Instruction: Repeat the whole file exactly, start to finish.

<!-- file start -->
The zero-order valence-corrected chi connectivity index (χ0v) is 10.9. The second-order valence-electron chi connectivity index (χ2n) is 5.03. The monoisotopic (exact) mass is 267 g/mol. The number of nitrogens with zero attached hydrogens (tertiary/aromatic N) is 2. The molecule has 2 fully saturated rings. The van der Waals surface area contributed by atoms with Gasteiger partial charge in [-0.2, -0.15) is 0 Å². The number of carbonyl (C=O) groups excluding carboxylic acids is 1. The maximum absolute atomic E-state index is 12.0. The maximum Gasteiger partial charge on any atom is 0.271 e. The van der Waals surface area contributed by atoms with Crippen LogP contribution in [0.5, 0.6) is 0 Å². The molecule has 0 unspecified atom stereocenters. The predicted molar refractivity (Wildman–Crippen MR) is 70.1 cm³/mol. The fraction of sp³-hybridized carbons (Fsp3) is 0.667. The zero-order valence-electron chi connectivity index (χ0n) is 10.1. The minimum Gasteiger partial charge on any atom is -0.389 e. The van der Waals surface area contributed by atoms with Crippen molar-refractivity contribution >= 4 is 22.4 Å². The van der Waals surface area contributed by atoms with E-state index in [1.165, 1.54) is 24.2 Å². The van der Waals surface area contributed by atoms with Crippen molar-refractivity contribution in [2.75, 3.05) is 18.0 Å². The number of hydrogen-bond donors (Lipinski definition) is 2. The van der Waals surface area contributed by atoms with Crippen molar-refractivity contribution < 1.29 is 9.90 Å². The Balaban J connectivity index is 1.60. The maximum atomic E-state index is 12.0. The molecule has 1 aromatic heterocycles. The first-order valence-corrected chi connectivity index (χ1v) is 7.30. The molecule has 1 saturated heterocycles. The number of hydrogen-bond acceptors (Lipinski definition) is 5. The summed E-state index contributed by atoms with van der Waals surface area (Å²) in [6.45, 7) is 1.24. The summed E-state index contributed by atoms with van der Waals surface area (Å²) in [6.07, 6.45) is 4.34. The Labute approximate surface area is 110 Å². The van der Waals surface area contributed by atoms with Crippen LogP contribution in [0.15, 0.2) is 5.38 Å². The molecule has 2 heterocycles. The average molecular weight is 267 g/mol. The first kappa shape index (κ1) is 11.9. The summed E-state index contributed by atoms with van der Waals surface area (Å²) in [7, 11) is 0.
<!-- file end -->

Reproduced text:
The zero-order valence-corrected chi connectivity index (χ0v) is 10.9. The second-order valence-electron chi connectivity index (χ2n) is 5.03. The monoisotopic (exact) mass is 267 g/mol. The number of nitrogens with zero attached hydrogens (tertiary/aromatic N) is 2. The molecule has 2 fully saturated rings. The van der Waals surface area contributed by atoms with Gasteiger partial charge in [-0.2, -0.15) is 0 Å². The number of carbonyl (C=O) groups excluding carboxylic acids is 1. The maximum absolute atomic E-state index is 12.0. The maximum Gasteiger partial charge on any atom is 0.271 e. The van der Waals surface area contributed by atoms with Crippen LogP contribution in [0.5, 0.6) is 0 Å². The molecule has 0 unspecified atom stereocenters. The predicted molar refractivity (Wildman–Crippen MR) is 70.1 cm³/mol. The fraction of sp³-hybridized carbons (Fsp3) is 0.667. The zero-order valence-electron chi connectivity index (χ0n) is 10.1. The minimum Gasteiger partial charge on any atom is -0.389 e. The van der Waals surface area contributed by atoms with Crippen molar-refractivity contribution >= 4 is 22.4 Å². The van der Waals surface area contributed by atoms with E-state index in [1.165, 1.54) is 24.2 Å². The van der Waals surface area contributed by atoms with Crippen molar-refractivity contribution in [2.75, 3.05) is 18.0 Å². The number of hydrogen-bond donors (Lipinski definition) is 2. The van der Waals surface area contributed by atoms with Crippen molar-refractivity contribution < 1.29 is 9.90 Å². The Balaban J connectivity index is 1.60. The maximum atomic E-state index is 12.0. The molecule has 1 aromatic heterocycles. The first-order valence-corrected chi connectivity index (χ1v) is 7.30. The molecule has 1 saturated heterocycles. The number of hydrogen-bond acceptors (Lipinski definition) is 5. The summed E-state index contributed by atoms with van der Waals surface area (Å²) in [6.45, 7) is 1.24. The summed E-state index contributed by atoms with van der Waals surface area (Å²) in [6.07, 6.45) is 4.34. The Labute approximate surface area is 110 Å². The van der Waals surface area contributed by atoms with Crippen LogP contribution in [0.15, 0.2) is 5.38 Å². The molecule has 2 heterocycles. The average molecular weight is 267 g/mol. The first kappa shape index (κ1) is 11.9. The summed E-state index contributed by atoms with van der Waals surface area (Å²) in [7, 11) is 0.